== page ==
While working from home seems like it would be an ideal situation, those who have done it or are currently doing it would probably be willing to admit it’s not as easy as it appears. Challenges present themselves to those who work from home during all different times of the year. Spring break for those with kids in school, the holiday season, and Halloween-time all tend to put a wedge in productivity, but let’s talk about summer in particular. The sun is shining, the kids are all outside and the pool is calling your name. You’re home, and can pick up where you left off after a little break, right? Unfortunately it’s not that simple, and before you know it, these small breaks to enjoy the summer weather become more consistent, and less work gets done.
So, how do you counter these temptations? As challenging as it may be, establishing a productive environment is key to being able to work from home. Check out some helpful tips for making this possible even in the summer heat.
Think about it: the sun is beating down in the middle of July. You set the thermostat nice and low to counter the blazing rays coming through the window, and opt to make your home an ice box. Before you know it, you’re going to feel the need to step outside to defrost more often than you probably should. On the other side of things, if the air isn’t on low enough, it’s going to become too hot to focus.
According to the United States Department of Labor’s Occupational Safety & Health Administration, the ideal temperate range is around 68°F to 76°F. Anything above 76°F is when a dip in productivity has been noticed, and anything below 68°F is when people start experiencing discomfort as well as an increased error rate. Keep these ranges in mind when you’re checking the weather preparing to start your work day.
Everyone has their vices that manifest at the wrong time to decrease productivity. Consider yourself lucky if you only have one! Point being, distractions are inevitable, so it’s important when designing your home office space to spend time identifying potential distractions. A big one specifically over the summer is the presence of kids at home all day. Of course, your kids are out of school and you want to spend as much time with them as possible, but believe it or not, that will prove to be much easier if you just sit down and get what needs to be done out of the way. If it’s possible, send your kids to camp for a few hours a day, or on the days you feel you really need your time to focus, call the babysitter. However you choose to keep your kids occupied while you work, it’s important to teach them that your office is off limits for playtime, and even though you’re home, you have to work. There are plenty of other distractions out there, so take the time to assess and do your best to separate them from your work space.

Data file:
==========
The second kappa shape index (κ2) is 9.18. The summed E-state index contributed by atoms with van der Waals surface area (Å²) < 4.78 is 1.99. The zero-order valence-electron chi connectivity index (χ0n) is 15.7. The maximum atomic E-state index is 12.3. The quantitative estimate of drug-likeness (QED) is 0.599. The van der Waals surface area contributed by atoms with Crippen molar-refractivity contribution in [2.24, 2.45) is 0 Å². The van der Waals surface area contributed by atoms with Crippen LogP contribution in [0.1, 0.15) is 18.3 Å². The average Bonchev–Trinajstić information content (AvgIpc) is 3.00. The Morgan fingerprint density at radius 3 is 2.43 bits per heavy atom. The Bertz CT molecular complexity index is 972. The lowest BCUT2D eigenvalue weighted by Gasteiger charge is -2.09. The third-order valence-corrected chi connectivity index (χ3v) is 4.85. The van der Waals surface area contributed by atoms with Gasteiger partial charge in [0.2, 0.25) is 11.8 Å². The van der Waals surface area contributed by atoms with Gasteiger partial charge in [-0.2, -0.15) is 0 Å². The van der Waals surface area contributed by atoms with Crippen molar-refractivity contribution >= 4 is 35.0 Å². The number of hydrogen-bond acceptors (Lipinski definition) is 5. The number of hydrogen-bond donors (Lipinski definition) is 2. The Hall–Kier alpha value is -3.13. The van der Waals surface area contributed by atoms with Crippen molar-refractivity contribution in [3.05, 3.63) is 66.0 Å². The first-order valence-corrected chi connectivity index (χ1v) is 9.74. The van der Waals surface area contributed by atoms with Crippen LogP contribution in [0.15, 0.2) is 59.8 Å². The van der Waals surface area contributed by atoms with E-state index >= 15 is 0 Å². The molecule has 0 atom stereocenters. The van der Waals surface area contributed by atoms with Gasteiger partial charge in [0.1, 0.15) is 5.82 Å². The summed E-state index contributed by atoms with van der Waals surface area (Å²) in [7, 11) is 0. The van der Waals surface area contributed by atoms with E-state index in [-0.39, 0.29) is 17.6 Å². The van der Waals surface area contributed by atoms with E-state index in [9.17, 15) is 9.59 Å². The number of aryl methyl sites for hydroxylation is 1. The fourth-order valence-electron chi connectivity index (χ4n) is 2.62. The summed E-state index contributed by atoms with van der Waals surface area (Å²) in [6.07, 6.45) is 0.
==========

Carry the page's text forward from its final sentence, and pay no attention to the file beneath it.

It’s no mystery that exercise provides a great deal of physical benefits, but it’s also important to understand how impactful exercise is for a person’s mental state. Studies show that exercise can improve concentration, memory capacity, as well as increased learning.
Don’t get me wrong here…I’m not here to tell you to go for a run on a 95°F day in mid-July, but I am suggesting it’s time if you aren’t already, to incorporate some physical activity in your day-to-day routine. It could be by signing up for a gym membership, taking workout classes or it could be factoring in time every day to go outside and walk. However you decide to do it, know there are ways that accommodate everyone’s workout preferences. Remember that you’re not just doing it to be physically in shape; you’re doing it to strengthen your mind to endure those dog days of summer!
Everyone has aspects of their job they prefer doing over others. Whatever your job may be, an often overlooked piece of advice would be to take care of the daunting tasks in the morning as difficult as that may sound because when the afternoon rolls around and the day seems to start dragging, you’ll be happy you saved the tasks you truly enjoy for then. It’ll help make the day go by faster.